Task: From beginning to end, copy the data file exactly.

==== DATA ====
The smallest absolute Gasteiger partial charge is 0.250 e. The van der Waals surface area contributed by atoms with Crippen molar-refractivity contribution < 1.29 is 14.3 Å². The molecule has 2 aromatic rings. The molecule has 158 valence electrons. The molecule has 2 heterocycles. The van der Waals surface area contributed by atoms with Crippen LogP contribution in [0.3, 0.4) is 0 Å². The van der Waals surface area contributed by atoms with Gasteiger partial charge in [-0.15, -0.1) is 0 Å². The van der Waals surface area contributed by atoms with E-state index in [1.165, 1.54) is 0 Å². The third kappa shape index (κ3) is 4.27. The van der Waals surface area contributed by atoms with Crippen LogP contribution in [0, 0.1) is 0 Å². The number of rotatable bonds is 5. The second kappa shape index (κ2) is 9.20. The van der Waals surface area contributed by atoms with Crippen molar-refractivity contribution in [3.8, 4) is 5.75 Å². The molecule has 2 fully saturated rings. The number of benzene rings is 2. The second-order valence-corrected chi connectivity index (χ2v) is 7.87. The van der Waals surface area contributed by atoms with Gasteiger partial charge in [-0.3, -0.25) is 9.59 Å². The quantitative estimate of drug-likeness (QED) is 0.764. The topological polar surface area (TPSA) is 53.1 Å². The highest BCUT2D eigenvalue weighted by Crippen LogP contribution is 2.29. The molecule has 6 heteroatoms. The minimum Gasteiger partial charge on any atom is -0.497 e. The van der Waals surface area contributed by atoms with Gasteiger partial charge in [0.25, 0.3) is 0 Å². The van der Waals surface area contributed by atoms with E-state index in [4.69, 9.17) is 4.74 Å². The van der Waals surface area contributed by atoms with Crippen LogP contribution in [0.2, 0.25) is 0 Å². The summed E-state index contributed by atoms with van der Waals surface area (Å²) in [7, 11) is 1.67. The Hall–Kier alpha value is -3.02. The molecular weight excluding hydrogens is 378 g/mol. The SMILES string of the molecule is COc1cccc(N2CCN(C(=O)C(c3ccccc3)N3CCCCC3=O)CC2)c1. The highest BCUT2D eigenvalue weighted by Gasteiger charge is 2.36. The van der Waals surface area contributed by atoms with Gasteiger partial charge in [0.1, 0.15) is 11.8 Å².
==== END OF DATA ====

The smallest absolute Gasteiger partial charge is 0.250 e. The van der Waals surface area contributed by atoms with Crippen molar-refractivity contribution < 1.29 is 14.3 Å². The molecule has 2 aromatic rings. The molecule has 158 valence electrons. The molecule has 2 heterocycles. The van der Waals surface area contributed by atoms with Crippen LogP contribution in [0.3, 0.4) is 0 Å². The van der Waals surface area contributed by atoms with Gasteiger partial charge in [-0.15, -0.1) is 0 Å². The van der Waals surface area contributed by atoms with E-state index in [1.165, 1.54) is 0 Å². The third kappa shape index (κ3) is 4.27. The van der Waals surface area contributed by atoms with Crippen LogP contribution in [0, 0.1) is 0 Å². The number of rotatable bonds is 5. The second kappa shape index (κ2) is 9.20. The van der Waals surface area contributed by atoms with Crippen molar-refractivity contribution in [3.8, 4) is 5.75 Å². The molecule has 2 fully saturated rings. The number of benzene rings is 2. The second-order valence-corrected chi connectivity index (χ2v) is 7.87. The van der Waals surface area contributed by atoms with Gasteiger partial charge in [-0.3, -0.25) is 9.59 Å². The quantitative estimate of drug-likeness (QED) is 0.764. The topological polar surface area (TPSA) is 53.1 Å². The highest BCUT2D eigenvalue weighted by Crippen LogP contribution is 2.29. The molecule has 6 heteroatoms. The minimum Gasteiger partial charge on any atom is -0.497 e. The van der Waals surface area contributed by atoms with Gasteiger partial charge in [0.25, 0.3) is 0 Å². The van der Waals surface area contributed by atoms with E-state index in [4.69, 9.17) is 4.74 Å². The van der Waals surface area contributed by atoms with Crippen LogP contribution in [0.2, 0.25) is 0 Å². The summed E-state index contributed by atoms with van der Waals surface area (Å²) in [7, 11) is 1.67. The Hall–Kier alpha value is -3.02. The molecular weight excluding hydrogens is 378 g/mol. The SMILES string of the molecule is COc1cccc(N2CCN(C(=O)C(c3ccccc3)N3CCCCC3=O)CC2)c1. The highest BCUT2D eigenvalue weighted by Gasteiger charge is 2.36. The van der Waals surface area contributed by atoms with Gasteiger partial charge in [0.1, 0.15) is 11.8 Å².